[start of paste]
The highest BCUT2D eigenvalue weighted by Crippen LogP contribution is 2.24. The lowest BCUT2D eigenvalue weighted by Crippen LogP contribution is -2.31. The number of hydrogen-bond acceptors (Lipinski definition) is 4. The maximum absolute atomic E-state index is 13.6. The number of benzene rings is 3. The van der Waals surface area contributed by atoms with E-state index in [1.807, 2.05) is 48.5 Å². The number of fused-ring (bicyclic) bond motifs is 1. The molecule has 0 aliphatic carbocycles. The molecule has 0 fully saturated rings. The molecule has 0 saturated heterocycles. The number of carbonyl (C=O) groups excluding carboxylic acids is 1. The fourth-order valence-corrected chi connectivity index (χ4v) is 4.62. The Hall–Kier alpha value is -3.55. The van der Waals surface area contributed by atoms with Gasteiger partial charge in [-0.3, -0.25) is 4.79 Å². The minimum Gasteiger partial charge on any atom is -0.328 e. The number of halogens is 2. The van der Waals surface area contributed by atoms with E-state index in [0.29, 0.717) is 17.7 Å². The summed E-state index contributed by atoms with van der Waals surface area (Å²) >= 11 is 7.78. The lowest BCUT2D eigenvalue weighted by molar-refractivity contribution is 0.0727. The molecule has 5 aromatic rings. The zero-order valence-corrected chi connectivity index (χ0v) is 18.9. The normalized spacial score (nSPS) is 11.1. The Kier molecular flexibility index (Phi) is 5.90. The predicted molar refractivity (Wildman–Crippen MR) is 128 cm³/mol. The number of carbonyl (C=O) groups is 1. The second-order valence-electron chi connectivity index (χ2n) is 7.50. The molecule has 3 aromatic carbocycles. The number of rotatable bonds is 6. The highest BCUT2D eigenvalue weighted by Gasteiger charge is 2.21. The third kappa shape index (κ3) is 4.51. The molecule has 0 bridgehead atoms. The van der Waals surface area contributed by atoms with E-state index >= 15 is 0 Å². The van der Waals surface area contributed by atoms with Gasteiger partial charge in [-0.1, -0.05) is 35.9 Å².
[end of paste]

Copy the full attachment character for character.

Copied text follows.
The highest BCUT2D eigenvalue weighted by Crippen LogP contribution is 2.24. The lowest BCUT2D eigenvalue weighted by Crippen LogP contribution is -2.31. The number of hydrogen-bond acceptors (Lipinski definition) is 4. The maximum absolute atomic E-state index is 13.6. The number of benzene rings is 3. The van der Waals surface area contributed by atoms with E-state index in [1.807, 2.05) is 48.5 Å². The number of fused-ring (bicyclic) bond motifs is 1. The molecule has 0 aliphatic carbocycles. The molecule has 0 fully saturated rings. The molecule has 0 saturated heterocycles. The number of carbonyl (C=O) groups excluding carboxylic acids is 1. The fourth-order valence-corrected chi connectivity index (χ4v) is 4.62. The Hall–Kier alpha value is -3.55. The van der Waals surface area contributed by atoms with Gasteiger partial charge in [-0.3, -0.25) is 4.79 Å². The minimum Gasteiger partial charge on any atom is -0.328 e. The number of halogens is 2. The van der Waals surface area contributed by atoms with E-state index in [0.29, 0.717) is 17.7 Å². The summed E-state index contributed by atoms with van der Waals surface area (Å²) >= 11 is 7.78. The lowest BCUT2D eigenvalue weighted by molar-refractivity contribution is 0.0727. The molecule has 5 aromatic rings. The zero-order valence-corrected chi connectivity index (χ0v) is 18.9. The normalized spacial score (nSPS) is 11.1. The Kier molecular flexibility index (Phi) is 5.90. The predicted molar refractivity (Wildman–Crippen MR) is 128 cm³/mol. The number of carbonyl (C=O) groups is 1. The second-order valence-electron chi connectivity index (χ2n) is 7.50. The molecule has 3 aromatic carbocycles. The number of rotatable bonds is 6. The highest BCUT2D eigenvalue weighted by Gasteiger charge is 2.21. The third kappa shape index (κ3) is 4.51. The molecule has 0 bridgehead atoms. The van der Waals surface area contributed by atoms with E-state index >= 15 is 0 Å². The van der Waals surface area contributed by atoms with Gasteiger partial charge in [-0.1, -0.05) is 35.9 Å².